After struggling for 14 years, Peru’s national Indigenous organization is taking Peru’s Ministry of Culture to court for its negligence of the country’s uncontacted tribes.
AIDESEP has been calling on the Peruvian government to meet its obligation to map out and create five Indigenous reserves in the Amazon Uncontacted Frontier, where uncontacted Indigenous peoples live.
After granting the Canadian oil company Pacific E&P the right to explore Yavari Tapiche, a proposed Indigenous reserve in the frontier, the Peruvian government has made no efforts to protect those uncontacted tribes that live there, alleges AIDESEP. Many working on the campaign against oil exploration in the area fear that the tribes could be wiped out from diseases to which they have no resistance if they come into contact with outsiders.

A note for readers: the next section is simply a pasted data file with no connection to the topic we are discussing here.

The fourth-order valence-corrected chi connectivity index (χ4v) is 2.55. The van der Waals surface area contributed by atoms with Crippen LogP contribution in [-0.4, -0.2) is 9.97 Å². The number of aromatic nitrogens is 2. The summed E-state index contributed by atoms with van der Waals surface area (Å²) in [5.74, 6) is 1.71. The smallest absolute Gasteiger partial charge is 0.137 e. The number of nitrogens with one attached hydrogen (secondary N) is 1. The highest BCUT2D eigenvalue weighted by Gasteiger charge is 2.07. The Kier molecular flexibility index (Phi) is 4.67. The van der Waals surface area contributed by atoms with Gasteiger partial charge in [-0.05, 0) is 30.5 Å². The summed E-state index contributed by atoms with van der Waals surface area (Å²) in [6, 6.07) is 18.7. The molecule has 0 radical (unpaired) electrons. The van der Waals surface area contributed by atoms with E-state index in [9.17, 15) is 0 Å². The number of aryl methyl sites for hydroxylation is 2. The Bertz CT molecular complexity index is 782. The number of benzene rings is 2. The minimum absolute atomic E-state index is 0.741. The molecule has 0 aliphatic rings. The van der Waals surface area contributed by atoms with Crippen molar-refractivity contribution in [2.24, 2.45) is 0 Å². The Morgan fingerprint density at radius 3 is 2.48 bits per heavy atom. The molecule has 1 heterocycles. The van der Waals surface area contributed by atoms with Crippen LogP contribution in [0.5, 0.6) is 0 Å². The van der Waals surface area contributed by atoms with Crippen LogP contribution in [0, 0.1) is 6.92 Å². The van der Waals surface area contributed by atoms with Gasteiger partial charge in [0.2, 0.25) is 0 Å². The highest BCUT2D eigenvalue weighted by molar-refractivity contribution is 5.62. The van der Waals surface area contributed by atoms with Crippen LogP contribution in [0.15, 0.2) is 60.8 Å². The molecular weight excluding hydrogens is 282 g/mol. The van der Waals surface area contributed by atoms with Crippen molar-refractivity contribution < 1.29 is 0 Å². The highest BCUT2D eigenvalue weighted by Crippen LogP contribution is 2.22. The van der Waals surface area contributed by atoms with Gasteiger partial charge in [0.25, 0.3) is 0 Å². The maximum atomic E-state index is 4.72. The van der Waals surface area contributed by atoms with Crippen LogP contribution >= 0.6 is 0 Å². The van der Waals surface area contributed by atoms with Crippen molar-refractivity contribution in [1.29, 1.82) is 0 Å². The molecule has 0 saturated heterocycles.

At a recent meeting of the Matses tribe, who are struggling against the government, one man explained, “I don’t want my children to be destroyed by oil … That’s why we’re defending ourselves … and why we Matses have come together. The oil companies … are insulting us and we won’t stay silent as they exploit us on our homeland. If it’s necessary, we’ll die in the war against oil.”
Peru has ratified ILO 169, an international law for the protection of tribal peoples and campaigners are leading resistance to remind them of that commitment.